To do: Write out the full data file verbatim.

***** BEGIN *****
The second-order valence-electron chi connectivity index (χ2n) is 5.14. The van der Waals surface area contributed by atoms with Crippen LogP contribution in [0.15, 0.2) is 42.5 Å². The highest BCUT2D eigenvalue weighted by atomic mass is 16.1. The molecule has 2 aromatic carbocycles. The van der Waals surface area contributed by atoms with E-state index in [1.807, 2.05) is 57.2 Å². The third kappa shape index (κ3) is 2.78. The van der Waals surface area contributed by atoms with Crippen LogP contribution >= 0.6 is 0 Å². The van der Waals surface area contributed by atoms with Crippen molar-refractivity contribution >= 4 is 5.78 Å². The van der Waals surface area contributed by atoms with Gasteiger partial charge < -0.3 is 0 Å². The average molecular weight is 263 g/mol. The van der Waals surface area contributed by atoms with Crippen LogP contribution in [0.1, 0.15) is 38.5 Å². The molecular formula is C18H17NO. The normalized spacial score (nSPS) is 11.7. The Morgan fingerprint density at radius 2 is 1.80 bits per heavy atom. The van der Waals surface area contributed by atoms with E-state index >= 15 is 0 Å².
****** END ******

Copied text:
The second-order valence-electron chi connectivity index (χ2n) is 5.14. The van der Waals surface area contributed by atoms with Crippen LogP contribution in [0.15, 0.2) is 42.5 Å². The highest BCUT2D eigenvalue weighted by atomic mass is 16.1. The molecule has 2 aromatic carbocycles. The van der Waals surface area contributed by atoms with E-state index in [1.807, 2.05) is 57.2 Å². The third kappa shape index (κ3) is 2.78. The van der Waals surface area contributed by atoms with Crippen LogP contribution >= 0.6 is 0 Å². The van der Waals surface area contributed by atoms with Crippen molar-refractivity contribution >= 4 is 5.78 Å². The van der Waals surface area contributed by atoms with Gasteiger partial charge < -0.3 is 0 Å². The average molecular weight is 263 g/mol. The van der Waals surface area contributed by atoms with Crippen LogP contribution in [0.1, 0.15) is 38.5 Å². The molecular formula is C18H17NO. The normalized spacial score (nSPS) is 11.7. The Morgan fingerprint density at radius 2 is 1.80 bits per heavy atom. The van der Waals surface area contributed by atoms with E-state index >= 15 is 0 Å².